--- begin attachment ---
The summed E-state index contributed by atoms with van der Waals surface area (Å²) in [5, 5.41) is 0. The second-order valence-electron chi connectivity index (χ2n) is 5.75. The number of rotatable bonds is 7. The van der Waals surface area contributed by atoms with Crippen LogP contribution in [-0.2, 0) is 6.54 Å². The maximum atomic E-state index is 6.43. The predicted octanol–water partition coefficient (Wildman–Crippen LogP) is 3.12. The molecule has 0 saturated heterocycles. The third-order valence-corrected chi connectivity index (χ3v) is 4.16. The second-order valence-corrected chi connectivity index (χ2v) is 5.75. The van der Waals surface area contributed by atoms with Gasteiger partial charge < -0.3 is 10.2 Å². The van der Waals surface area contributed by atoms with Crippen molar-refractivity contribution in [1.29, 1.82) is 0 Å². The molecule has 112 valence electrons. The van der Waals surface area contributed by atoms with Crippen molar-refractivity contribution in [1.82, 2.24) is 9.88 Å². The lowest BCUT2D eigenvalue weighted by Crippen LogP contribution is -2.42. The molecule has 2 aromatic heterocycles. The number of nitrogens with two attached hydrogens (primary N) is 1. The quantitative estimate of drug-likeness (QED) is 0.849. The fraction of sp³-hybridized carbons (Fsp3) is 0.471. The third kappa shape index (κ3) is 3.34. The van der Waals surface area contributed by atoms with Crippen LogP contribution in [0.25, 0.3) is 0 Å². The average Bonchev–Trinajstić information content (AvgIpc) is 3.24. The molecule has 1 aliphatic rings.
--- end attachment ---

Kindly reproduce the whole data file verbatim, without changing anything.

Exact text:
The summed E-state index contributed by atoms with van der Waals surface area (Å²) in [5, 5.41) is 0. The second-order valence-electron chi connectivity index (χ2n) is 5.75. The number of rotatable bonds is 7. The van der Waals surface area contributed by atoms with Crippen LogP contribution in [-0.2, 0) is 6.54 Å². The maximum atomic E-state index is 6.43. The predicted octanol–water partition coefficient (Wildman–Crippen LogP) is 3.12. The molecule has 0 saturated heterocycles. The third-order valence-corrected chi connectivity index (χ3v) is 4.16. The second-order valence-corrected chi connectivity index (χ2v) is 5.75. The van der Waals surface area contributed by atoms with Gasteiger partial charge < -0.3 is 10.2 Å². The van der Waals surface area contributed by atoms with Crippen molar-refractivity contribution in [1.29, 1.82) is 0 Å². The molecule has 112 valence electrons. The van der Waals surface area contributed by atoms with Crippen molar-refractivity contribution in [1.82, 2.24) is 9.88 Å². The lowest BCUT2D eigenvalue weighted by Crippen LogP contribution is -2.42. The molecule has 2 aromatic heterocycles. The number of nitrogens with two attached hydrogens (primary N) is 1. The quantitative estimate of drug-likeness (QED) is 0.849. The fraction of sp³-hybridized carbons (Fsp3) is 0.471. The third kappa shape index (κ3) is 3.34. The van der Waals surface area contributed by atoms with Crippen LogP contribution in [0.25, 0.3) is 0 Å². The average Bonchev–Trinajstić information content (AvgIpc) is 3.24. The molecule has 1 aliphatic rings.